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EMF Studies

10 March 2016

Children Exposed to Insecticide and Pesticides Are Almost 50% More Likely to Get Childhood Cancer

Children exposed to insecticide are almost 50% more likely to get childhood cancer
Posted by: Dena Schmidt, staff writer, naturalhealth365.com, 
22 February 2016

(NaturalHealth365) Children exposed to insecticide and pesticides can be as much as 50 percent more at risk for cancer than other children, studies indicate.

Data from 16 past studies comparing the link between pesticide exposure and the development of childhood cancer showed that kids exposed to insecticides or pesticides indoors were 43 percent more likely to have lymphoma and 47 percent more likely to have leukemia. Exposure indoors caused an even higher risk than exposure outdoors in a yard or garden.
Studies confirm the deadly risk of pesticide exposure

Studies conducted in North America, Europe, Africa and Australia all yielded research results that confirm the deadly risk of insecticide and pesticide exposure for human beings and children in particular. Their smaller physical size makes the impact of these chemicals more profound and detrimental. The main cancers caused by pesticides and insecticides are leukemia and lymphoma.

While lymphoma and leukemia are considered relatively rare – around five kids out of 100,000 get leukemia in the U.S. – they are still among the most common kinds of childhood cancer. Childhood cancer in general is on the rise, and it is likely that insecticide and pesticide exposure is part of the cause.

Common household cleaners proven to increase the risk of cancer

Researchers speculate that pesticide and insecticide exposure may also be driving up rates of other cancers like bladder and prostate cancer. The link between pesticide exposure and these cancers hasn’t been studied as extensively and it’s possible that exposure at an early age could lead to these kinds of cancers developing later in life after the child reaches adulthood.

The fact that indoor use of these chemicals was connected to increased risk for deadly cancers is presumably because there is less fresh air circulation to dilute the potency andpresence of pesticides and insecticides. Those sprayed around the home for pest control seem to be the most damaging, according to researchers. Pesticides can be breathed in or ingested if children get them on their hands and eat or put their hands in their mouths.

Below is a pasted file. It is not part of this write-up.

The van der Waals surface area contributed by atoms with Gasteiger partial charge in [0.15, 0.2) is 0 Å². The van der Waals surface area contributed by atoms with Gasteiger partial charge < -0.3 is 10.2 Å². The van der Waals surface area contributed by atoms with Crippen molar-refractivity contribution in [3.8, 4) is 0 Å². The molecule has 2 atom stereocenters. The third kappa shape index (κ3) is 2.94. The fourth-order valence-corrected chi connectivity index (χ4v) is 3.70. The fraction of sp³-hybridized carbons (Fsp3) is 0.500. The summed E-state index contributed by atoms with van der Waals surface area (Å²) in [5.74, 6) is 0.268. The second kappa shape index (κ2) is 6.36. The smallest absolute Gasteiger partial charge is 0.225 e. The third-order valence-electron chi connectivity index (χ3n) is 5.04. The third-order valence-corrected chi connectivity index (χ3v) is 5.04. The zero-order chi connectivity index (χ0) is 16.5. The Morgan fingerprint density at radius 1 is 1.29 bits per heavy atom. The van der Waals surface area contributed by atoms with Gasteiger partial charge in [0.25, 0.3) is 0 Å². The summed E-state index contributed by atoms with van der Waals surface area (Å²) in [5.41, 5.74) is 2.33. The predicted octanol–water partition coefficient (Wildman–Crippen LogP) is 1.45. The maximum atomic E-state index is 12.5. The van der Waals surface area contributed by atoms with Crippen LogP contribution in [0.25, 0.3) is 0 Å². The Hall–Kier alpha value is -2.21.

Protect your kids: Parents need to hear the truth (and be careful)

Another way children can become exposed is if parents perform jobs, such as farming where they are exposed to herbicides or pesticides and bring them into the home. Kids under the age of 12 seem to be at the highest risk and most vulnerable to the cancer-causing effects of these chemicals.

This data strongly suggests the need for policies in all nations around the world to limit exposure to insect killing chemicals for children at their homes and schools. Until then, the U.S. Environmental Protection Agency advises not overusing pesticides and insecticides around the home and also keeping kids, pets and toys away from the sprayed area as long as possible.

An even better solution is to find natural ways to control pests and avoid using these deadly chemicals altogether. Because, let’s face it, the cleaner your immediate air space is – the better.
References:

http://pediatrics.aappublications.org/content/early/2015/09/08/peds.2015-0006?variant=abstract&sso=1&sso_redirect_count=1&nfstatus=401&nftoken=00000000-0000-0000-0000-000000000000&nfstatusdescription=ERROR%3a+No+local+token

http://www.reuters.com/article/2015/09/15/us-health-childhood-cancer-pesticide-idUSKCN0RF2HV20150915

http://www.cnn.com/2015/09/14/health/pesticide-exposure-childhood-cancer

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